New Raleigh City Council Begins With a Spat | News

New Raleigh City Council Begins With a Spat

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"Cry 'Havoc!' And let slip the dogs of war!"
Julius Caesar, Act 3, Scene 1

OK, maybe the drama at Monday's Raleigh City Council meeting didn't quite rise to Shakespearean levels.

But the meeting and aftermath were unusually complicated and contentious and may portend a rocky path ahead for Mayor Nancy McFarlane and the reconfigured City Council. With members Stefanie Mendell and Nicole Stewart on board following their election in October, McFarlane faced a rebellion from incumbent members Russell Stephenson, David Cox and others who voted with them.
Raleigh Mayor Nancy McFarlane celebrates her election to a fourth term in office following a runoff election Nov. 7, 2017. - THOMAS GOLDSMITH
  • Thomas Goldsmith
  • Raleigh Mayor Nancy McFarlane celebrates her election to a fourth term in office following a runoff election Nov. 7, 2017.


The first indication was a five-three council vote to bypass the mayor's list of committee chairs and members for one submitted by Cox and supported by Stephenson. In the confusion, at least one media organization initially misidentified the person who had made the motion.
Raleigh City Council Member Russ Stepenson - BY THOMAS GOLDSMITH
  • By Thomas Goldsmith
  • Raleigh City Council Member Russ Stepenson


Member Corey Branch, who said after the meeting that he was ill with a sinus condition, had stepped without being excused, so his vote was counted as a yes under council rules. Dickie Thompson and Nicole Stewart sided with the mayor.

During a break, McFarlane and Stephenson got into a brisk exchange over whether he or Cox had made the motion changing the committee lineup.

Stephenson: "This motion was proposed by David Cox."

McFarlane: "You did propose it!

Stephenson: "I didn't."

McFarlane: "Yes you did; you laid it out".

Stephenson: "No, I did not. David Cox laid it out and made the motion!"

McFarlane: "No, you made the motion."

Stephenson: "I did not make the motion; David Cox made the motion."

McFarlane: "I thought it was you."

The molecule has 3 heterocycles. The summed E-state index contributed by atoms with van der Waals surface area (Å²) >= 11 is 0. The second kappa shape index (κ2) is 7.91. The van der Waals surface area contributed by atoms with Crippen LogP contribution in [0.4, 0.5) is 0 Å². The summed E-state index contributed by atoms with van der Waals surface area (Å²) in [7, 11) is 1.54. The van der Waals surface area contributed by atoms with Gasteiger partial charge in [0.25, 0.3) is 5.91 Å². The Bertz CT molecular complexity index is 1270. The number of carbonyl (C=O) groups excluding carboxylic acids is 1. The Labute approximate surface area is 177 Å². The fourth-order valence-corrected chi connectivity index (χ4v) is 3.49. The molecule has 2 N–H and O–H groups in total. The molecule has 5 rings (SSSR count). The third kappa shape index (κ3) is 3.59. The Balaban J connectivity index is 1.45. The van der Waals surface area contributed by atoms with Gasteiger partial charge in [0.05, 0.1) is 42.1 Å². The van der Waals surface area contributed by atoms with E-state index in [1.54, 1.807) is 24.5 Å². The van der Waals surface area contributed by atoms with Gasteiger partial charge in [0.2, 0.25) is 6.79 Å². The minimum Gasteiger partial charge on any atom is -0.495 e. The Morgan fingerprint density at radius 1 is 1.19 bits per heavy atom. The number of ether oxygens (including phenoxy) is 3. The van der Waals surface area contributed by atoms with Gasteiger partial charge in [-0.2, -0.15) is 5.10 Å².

Cox texted the INDY later Monday that he had indeed made the motion, which was seconded by Mendell.

Under Cox's list, the new committee chairs remained the same as in McFarlane's recommended slate, but other members were moved around or added to committees.
David Cox - PHOTO BY ALEX BOERNER
  • Photo by Alex Boerner
  • David Cox


The list added Stephenson to the growth and natural resources committee, which often deals with controversial issues such as backyard cottages, and replaced Stewart with Mendell on the panel. On the transportation committee, Cox gets a seat the mayor had designated for Mendell. And on the neighborhoods committee, Stewart replaces Cox.

The list was accompanied by an unsigned, somewhat cryptic explanation of its introduction. Stephenson offered the statement when asked about the new assignments.

"While there may be individuals and groups that are unhappy with the outcome of the 2017 Council election, it is nonetheless the new Council's solemn responsibility to form a working majority that can take effective action on behalf of the entire City of Raleigh, while balancing all legitimate interests in conformance with Raleigh's adopted Comprehensive and Strategic plans," the statement read in part.

McFarlane said she had several conversations with members in an effort to arrive at committee lineups that were acceptable to everyone.

"We've had multiple conversations about it," she said. "I wanted us to have a really good working relationship with each other and with the staff. The staff is the ones who do the work."

Branch caused some speculation when he wasn't present for a key vote, but texted after the meeting that he was indeed sick. How would he have voted?

"I was working on a compromise, so not sure," said Branch, who was unanimously elected vice chair of the council near the beginning of the meeting.

The council's new lineup is being characterized in some quarters as being in favor of slower growth. But that's not likely to change what's happening in Raleigh, McFarlane said.

"Growth is coming," she said.

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